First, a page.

This seems like a good point of comparison.  Whether $10,000 per person is charity or “social investment” is an interesting question.  What is the difference? is it just “spin”?  Or is there more to it?  If there is, what is it?

I guess you are thinking of this as a “business” source because of the directors?  Or the investment language?  I always meant from business source those who have an economic stake in the problem.  So, this is close, but not had in mind.  Ideally, one of those businesses on the board, or perhaps a group of LA businesses would have weighed in.  But, it’s too late to worry about this now.

More generally, let’s follow up on social investing.  is it possible to construct non-profits or other organizations that will be able to capture the gains from superior solutions?  For example, is it possible for Weingarter to recover the $10,000 per person either in that person’s increased productivity later OR through the city sharing the savings OR some other way?

Resource Proposal #3 (more on proposals)

Type (Biz, Gov, or Soc):

Name of Resource and Citation: Thinkprogress.org

Topic for Paper: alternative homeless solutions

Your proposal.

ThinkProgress is an American liberal political blog that “provide[s] a forum that advances progressive ideas and policies. I came across an article on their cite while searching the internet for “ending chronic homelessness.” This article differentiated itself from others by proposing fully formed solutions to the homelessness problem backed by data, facts, and most importantly a budget. It also viewed homelessness from a different angle than my other source material, making it an interesting supplemental source for my white paper. This article focuses on changing the mentality around homelessness. While my other sources (Georgia Works, Weingart) focus on trying to address issues of homeless individuals such as mental health and substance abuse, writer and editor Bryce Covert proposes that it is actually best to focus on simply getting homeless people into stable housing situations as the first priority: “The evidence pretty much indicates that if you provide people with a housing subsidy, their homelessness ends and they don’t become homeless again.”

Interesting, but can you draw out the differences between him ant others more?  Are they assuming they need to “solve” the underlying causes as opposed to the surface problem of lack of a stable residence?

This article cites figures regarding the current state of low-income affordable housing units in America (lacking), the cost of homeless persons on taxpayers, and most importantly outlines multiple potential solutions to disrupt the current status-quo regarding homelessness (changes in mortgage tax codes for rich to fund housing subsidies for poor, proposals for raising funds for more public housing, and the disparity between the need for affordable housing options and their availability.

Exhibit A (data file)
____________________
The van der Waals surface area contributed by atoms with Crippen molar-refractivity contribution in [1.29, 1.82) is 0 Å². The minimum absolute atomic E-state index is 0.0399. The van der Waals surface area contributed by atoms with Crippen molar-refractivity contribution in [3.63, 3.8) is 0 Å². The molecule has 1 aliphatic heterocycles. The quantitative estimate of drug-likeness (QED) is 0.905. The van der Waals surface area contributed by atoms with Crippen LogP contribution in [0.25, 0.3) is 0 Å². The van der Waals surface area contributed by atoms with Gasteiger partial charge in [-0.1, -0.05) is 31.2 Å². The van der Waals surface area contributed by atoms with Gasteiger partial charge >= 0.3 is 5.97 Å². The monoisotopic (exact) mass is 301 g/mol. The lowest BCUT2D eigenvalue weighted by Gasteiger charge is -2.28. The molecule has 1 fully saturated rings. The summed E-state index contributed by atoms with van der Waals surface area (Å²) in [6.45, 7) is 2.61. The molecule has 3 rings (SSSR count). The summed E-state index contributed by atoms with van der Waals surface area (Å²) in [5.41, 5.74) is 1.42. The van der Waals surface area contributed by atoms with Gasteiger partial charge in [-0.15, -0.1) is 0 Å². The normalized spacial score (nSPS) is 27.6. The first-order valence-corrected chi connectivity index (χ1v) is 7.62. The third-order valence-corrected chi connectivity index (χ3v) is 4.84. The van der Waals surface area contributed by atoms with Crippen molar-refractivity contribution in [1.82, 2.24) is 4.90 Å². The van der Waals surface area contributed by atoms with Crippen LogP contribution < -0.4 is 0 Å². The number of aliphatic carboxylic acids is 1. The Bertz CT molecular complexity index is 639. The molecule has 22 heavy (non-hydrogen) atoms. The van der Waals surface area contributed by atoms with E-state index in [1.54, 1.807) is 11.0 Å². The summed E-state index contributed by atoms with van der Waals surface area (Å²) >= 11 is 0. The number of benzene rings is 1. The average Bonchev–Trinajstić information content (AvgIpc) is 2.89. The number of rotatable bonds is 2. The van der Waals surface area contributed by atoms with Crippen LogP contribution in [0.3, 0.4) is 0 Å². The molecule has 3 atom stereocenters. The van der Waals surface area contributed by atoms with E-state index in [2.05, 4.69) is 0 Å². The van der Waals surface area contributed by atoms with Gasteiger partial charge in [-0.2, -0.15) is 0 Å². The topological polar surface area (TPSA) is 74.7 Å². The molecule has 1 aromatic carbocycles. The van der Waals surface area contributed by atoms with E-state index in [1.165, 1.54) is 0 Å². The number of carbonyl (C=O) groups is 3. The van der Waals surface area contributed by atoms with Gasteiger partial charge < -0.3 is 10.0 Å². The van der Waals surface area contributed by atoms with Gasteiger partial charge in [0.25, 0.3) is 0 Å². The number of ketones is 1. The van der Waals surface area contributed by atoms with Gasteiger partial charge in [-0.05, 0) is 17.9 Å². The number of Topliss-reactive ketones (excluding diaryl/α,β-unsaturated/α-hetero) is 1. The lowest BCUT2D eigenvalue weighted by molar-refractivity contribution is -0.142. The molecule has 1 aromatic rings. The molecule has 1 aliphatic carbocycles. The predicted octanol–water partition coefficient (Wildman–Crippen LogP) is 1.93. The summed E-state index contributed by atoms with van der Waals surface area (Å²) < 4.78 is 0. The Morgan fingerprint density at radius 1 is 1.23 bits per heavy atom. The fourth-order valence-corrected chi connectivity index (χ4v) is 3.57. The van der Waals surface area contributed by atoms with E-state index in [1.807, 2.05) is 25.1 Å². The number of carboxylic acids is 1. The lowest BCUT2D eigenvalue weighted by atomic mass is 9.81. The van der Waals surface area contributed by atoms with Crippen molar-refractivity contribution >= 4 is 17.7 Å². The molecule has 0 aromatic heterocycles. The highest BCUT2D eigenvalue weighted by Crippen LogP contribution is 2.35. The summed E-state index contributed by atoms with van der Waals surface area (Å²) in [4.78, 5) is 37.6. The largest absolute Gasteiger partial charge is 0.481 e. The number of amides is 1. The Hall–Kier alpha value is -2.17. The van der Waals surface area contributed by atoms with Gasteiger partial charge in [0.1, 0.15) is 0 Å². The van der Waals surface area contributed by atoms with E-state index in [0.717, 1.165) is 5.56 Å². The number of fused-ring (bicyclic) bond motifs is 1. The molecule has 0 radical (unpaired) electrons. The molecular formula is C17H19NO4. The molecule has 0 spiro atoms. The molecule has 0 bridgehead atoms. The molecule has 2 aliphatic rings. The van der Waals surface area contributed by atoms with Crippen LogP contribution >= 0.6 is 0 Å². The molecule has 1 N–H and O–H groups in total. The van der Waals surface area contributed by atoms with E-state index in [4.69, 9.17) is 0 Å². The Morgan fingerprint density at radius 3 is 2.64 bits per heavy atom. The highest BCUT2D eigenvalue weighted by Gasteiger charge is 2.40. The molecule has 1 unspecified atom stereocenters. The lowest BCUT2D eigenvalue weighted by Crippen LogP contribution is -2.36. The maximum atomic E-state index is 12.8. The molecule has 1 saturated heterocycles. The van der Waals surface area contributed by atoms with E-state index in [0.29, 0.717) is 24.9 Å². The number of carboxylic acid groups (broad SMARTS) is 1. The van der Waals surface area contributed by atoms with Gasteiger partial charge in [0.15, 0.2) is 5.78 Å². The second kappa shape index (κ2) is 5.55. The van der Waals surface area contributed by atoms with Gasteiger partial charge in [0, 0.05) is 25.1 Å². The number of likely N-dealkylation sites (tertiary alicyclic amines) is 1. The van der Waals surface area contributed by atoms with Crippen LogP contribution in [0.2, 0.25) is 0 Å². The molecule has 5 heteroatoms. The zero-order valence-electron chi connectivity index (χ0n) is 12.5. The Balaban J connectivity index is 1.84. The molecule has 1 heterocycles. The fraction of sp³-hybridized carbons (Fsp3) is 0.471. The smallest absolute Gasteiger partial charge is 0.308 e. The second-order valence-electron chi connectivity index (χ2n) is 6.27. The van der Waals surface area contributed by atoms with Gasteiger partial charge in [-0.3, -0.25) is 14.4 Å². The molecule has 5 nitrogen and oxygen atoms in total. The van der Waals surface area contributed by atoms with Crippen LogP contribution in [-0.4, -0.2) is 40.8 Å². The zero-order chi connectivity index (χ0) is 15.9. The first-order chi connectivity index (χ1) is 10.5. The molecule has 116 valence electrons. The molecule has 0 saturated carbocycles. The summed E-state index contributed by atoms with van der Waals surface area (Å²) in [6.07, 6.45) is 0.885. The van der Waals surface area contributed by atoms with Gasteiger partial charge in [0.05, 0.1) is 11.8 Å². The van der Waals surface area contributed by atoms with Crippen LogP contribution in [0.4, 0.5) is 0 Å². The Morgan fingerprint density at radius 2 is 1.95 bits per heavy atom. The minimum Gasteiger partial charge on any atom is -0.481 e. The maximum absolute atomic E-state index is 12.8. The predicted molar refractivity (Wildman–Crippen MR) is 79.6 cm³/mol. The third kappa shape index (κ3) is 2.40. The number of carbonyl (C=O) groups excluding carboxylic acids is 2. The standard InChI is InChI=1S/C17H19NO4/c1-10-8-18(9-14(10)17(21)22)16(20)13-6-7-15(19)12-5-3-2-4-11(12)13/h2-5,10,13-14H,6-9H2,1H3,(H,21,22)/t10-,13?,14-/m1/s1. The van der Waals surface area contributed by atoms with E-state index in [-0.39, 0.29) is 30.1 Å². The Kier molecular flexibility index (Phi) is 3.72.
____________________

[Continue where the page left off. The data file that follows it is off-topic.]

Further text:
This think piece also breaks down different solutions for different types of homeless persons. For some people, subsidizing their housing and helping them get back on their feet is enough to turn their lives around. Other homeless persons do not have long term issues, but they do need a quick pick me up to be able to afford rent. “Rapid rehousing” is a proposed plan to cover start-up costs of putting a roof over ones head and helps prevent individuals from entering a worse situation while they are down on their luck. Lastly, the author recognizes that for some individuals (veterans, chronically homeless with mental issues) self-sustainability may never be an option, but there are ways to improve their quality of life and improve communities and the tax burden at the same time—it is cheaper to prevent than to treat. For these individuals, “permanent supportive housing” units may be the best solution.

This proposal focused on alternative views for ending the homelessness problem, and will help me expand my knowledge base on the subject and its solutions.

I like how it breaks down solutions according to needs.  The status of homelessness can have many causes, so solutions should be more customized to that person or family.  Also, more “permanent supportive housing” can be a source of employment for former homeless or hard-to-employ people.  Like, maybe some of the G works or WEingarter center alumni could then become the staff of these PermSupp housing as maintenance, cooking, or counseling staff.  Imagine, formerly homeless veterans who can become employable now working at a veteran’s home for those who need the PermSupp housing.